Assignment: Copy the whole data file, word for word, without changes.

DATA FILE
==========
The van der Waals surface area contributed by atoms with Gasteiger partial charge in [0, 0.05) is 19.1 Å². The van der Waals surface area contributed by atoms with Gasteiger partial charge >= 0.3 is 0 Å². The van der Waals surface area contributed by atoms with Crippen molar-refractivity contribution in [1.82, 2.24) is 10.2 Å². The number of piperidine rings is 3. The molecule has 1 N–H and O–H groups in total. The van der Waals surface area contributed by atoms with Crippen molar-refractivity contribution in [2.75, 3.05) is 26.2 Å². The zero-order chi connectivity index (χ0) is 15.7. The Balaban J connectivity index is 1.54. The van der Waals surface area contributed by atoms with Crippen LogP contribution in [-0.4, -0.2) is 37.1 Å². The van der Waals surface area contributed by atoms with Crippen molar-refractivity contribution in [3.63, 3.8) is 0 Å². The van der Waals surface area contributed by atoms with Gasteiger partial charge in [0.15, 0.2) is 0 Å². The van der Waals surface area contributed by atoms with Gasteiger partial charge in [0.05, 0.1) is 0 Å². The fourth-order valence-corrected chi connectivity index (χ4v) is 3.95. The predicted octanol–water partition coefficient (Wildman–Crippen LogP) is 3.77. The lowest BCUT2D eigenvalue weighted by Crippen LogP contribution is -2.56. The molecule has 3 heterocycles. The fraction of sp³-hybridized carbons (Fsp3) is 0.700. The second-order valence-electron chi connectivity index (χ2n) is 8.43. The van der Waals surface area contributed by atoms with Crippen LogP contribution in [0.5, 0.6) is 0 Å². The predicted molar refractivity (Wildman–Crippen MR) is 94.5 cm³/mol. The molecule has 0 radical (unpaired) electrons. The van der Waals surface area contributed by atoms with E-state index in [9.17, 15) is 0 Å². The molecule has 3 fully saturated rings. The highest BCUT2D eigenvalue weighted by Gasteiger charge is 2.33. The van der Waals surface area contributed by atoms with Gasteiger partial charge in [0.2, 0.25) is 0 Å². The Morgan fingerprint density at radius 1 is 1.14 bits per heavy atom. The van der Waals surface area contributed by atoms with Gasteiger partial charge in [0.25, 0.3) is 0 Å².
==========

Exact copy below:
The van der Waals surface area contributed by atoms with Gasteiger partial charge in [0, 0.05) is 19.1 Å². The van der Waals surface area contributed by atoms with Gasteiger partial charge >= 0.3 is 0 Å². The van der Waals surface area contributed by atoms with Crippen molar-refractivity contribution in [1.82, 2.24) is 10.2 Å². The number of piperidine rings is 3. The molecule has 1 N–H and O–H groups in total. The van der Waals surface area contributed by atoms with Crippen molar-refractivity contribution in [2.75, 3.05) is 26.2 Å². The zero-order chi connectivity index (χ0) is 15.7. The Balaban J connectivity index is 1.54. The van der Waals surface area contributed by atoms with Crippen LogP contribution in [-0.4, -0.2) is 37.1 Å². The van der Waals surface area contributed by atoms with Crippen molar-refractivity contribution in [3.63, 3.8) is 0 Å². The van der Waals surface area contributed by atoms with Gasteiger partial charge in [0.15, 0.2) is 0 Å². The van der Waals surface area contributed by atoms with Gasteiger partial charge in [0.05, 0.1) is 0 Å². The fourth-order valence-corrected chi connectivity index (χ4v) is 3.95. The predicted octanol–water partition coefficient (Wildman–Crippen LogP) is 3.77. The lowest BCUT2D eigenvalue weighted by Crippen LogP contribution is -2.56. The molecule has 3 heterocycles. The fraction of sp³-hybridized carbons (Fsp3) is 0.700. The second-order valence-electron chi connectivity index (χ2n) is 8.43. The van der Waals surface area contributed by atoms with Crippen LogP contribution in [0.5, 0.6) is 0 Å². The predicted molar refractivity (Wildman–Crippen MR) is 94.5 cm³/mol. The molecule has 0 radical (unpaired) electrons. The van der Waals surface area contributed by atoms with E-state index in [9.17, 15) is 0 Å². The molecule has 3 fully saturated rings. The highest BCUT2D eigenvalue weighted by Gasteiger charge is 2.33. The van der Waals surface area contributed by atoms with Gasteiger partial charge in [0.2, 0.25) is 0 Å². The Morgan fingerprint density at radius 1 is 1.14 bits per heavy atom. The van der Waals surface area contributed by atoms with Gasteiger partial charge in [0.25, 0.3) is 0 Å².